Ban of Press Freedom in India and its impact on journalism in Kashmir
Qazi Mizan: Narendra Modi regime along with establishment has now ordered local Kashmiri newspapers in Indian illegally occupied Jammu and Kashmir (IIOJK) not to publish All Parties Hurriyat Conference (APHC) leaderships’ statements and news including ground situation of the occupied territory.
The Modi regime along with Indian army establishment and RSS man Special DG CID /SIUs R R Swain restricted the local Kashmiri newspapers not to publish APHC leaderships’ statements and news including ground situation of Kashmir, which was earlier ordered in August 2019 when Indian government violated international laws and abrogated Article 370 and 35 A of the territory.
Over three years since of abrogation of Article 370 and 35 A in occupied Kashmir, APHC, civil society, journalists, lawyers, human rights defenders, common people and other political leaders have faced relentless detentions, interrogations, arbitrary travel bans, revolving door detentions and repressive media policies while they have been denied access to appeals or justice in courts and human rights bodies.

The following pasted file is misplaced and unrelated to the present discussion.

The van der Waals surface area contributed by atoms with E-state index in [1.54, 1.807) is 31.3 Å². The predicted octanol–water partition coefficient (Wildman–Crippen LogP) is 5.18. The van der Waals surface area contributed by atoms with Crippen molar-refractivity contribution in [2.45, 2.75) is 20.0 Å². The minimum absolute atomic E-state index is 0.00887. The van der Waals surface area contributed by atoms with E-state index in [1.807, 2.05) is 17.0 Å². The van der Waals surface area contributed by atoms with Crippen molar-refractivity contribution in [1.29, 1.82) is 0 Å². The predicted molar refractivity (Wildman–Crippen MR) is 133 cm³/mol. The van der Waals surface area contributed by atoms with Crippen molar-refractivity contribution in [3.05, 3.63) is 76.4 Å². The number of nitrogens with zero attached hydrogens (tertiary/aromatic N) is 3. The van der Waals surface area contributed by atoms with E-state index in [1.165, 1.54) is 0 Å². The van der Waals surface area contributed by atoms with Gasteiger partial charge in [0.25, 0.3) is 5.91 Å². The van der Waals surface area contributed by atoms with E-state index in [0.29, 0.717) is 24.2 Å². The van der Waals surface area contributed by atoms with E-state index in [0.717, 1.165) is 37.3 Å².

Article 370 and Article 35-A of the Indian constitution, although reduced to an “empty husk” through a series of legislations since 1953, allowed the region to have its own constitution, flag, laws and enshrined the rights of indigenous Kashmiris towards land, education and jobs.
Over three years after the abrogation of the Article 370 and 35 A of Kashmir, the socio-economic situation has deteriorated.
The political and other activities were totally banned and restricted in Kashmir Valley and Muslim dominated areas in Jammu region while the BJP, RSS, Banjrang Dal and other Sangh pariwars are being fully allowed in the Jammu region.
To enforce its anti-Kashmir agendas under a military and police siege , which saw Indian troops, paramilitary and police personnel using brutal and indiscriminate violence on Kashmiris. As a result, Kashmiris leadership has already been confined to jails or have been put under house arrest.
The arbitrary arrests and harassment of journalists by Indian forces and their agencies on media while, extrajudicial killings, detentions, sealing of properties, schools, institutions, land, other resources and termination of employees is so-called collective punishments are also common.